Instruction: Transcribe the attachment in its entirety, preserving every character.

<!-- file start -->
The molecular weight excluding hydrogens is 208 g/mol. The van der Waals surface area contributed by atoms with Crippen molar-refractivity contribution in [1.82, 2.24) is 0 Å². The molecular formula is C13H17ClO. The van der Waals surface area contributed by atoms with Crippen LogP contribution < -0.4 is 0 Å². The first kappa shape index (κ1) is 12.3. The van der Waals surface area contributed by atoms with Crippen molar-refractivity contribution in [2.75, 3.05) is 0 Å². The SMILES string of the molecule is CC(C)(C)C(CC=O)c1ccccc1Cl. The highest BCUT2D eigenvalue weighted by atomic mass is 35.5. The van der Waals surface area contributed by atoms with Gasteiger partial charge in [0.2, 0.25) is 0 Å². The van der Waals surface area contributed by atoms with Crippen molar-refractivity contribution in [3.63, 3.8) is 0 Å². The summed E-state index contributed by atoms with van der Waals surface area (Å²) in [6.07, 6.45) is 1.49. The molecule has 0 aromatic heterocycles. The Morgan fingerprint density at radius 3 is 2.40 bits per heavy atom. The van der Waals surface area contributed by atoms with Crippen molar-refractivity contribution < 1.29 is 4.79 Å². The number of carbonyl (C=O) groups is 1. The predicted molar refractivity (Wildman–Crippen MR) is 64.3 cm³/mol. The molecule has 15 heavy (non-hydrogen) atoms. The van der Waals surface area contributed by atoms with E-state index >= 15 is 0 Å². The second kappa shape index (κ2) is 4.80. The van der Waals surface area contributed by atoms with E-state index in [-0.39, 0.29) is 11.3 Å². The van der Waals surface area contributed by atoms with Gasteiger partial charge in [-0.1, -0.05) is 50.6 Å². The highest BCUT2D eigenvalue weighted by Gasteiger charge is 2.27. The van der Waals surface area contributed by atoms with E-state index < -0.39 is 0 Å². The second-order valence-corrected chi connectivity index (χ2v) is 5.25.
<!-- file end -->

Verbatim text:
The molecular weight excluding hydrogens is 208 g/mol. The van der Waals surface area contributed by atoms with Crippen molar-refractivity contribution in [1.82, 2.24) is 0 Å². The molecular formula is C13H17ClO. The van der Waals surface area contributed by atoms with Crippen LogP contribution < -0.4 is 0 Å². The first kappa shape index (κ1) is 12.3. The van der Waals surface area contributed by atoms with Crippen molar-refractivity contribution in [2.75, 3.05) is 0 Å². The SMILES string of the molecule is CC(C)(C)C(CC=O)c1ccccc1Cl. The highest BCUT2D eigenvalue weighted by atomic mass is 35.5. The van der Waals surface area contributed by atoms with Gasteiger partial charge in [0.2, 0.25) is 0 Å². The van der Waals surface area contributed by atoms with Crippen molar-refractivity contribution in [3.63, 3.8) is 0 Å². The summed E-state index contributed by atoms with van der Waals surface area (Å²) in [6.07, 6.45) is 1.49. The molecule has 0 aromatic heterocycles. The Morgan fingerprint density at radius 3 is 2.40 bits per heavy atom. The van der Waals surface area contributed by atoms with Crippen molar-refractivity contribution < 1.29 is 4.79 Å². The number of carbonyl (C=O) groups is 1. The predicted molar refractivity (Wildman–Crippen MR) is 64.3 cm³/mol. The molecule has 15 heavy (non-hydrogen) atoms. The van der Waals surface area contributed by atoms with E-state index >= 15 is 0 Å². The second kappa shape index (κ2) is 4.80. The van der Waals surface area contributed by atoms with E-state index in [-0.39, 0.29) is 11.3 Å². The van der Waals surface area contributed by atoms with Gasteiger partial charge in [-0.1, -0.05) is 50.6 Å². The highest BCUT2D eigenvalue weighted by Gasteiger charge is 2.27. The van der Waals surface area contributed by atoms with E-state index < -0.39 is 0 Å². The second-order valence-corrected chi connectivity index (χ2v) is 5.25.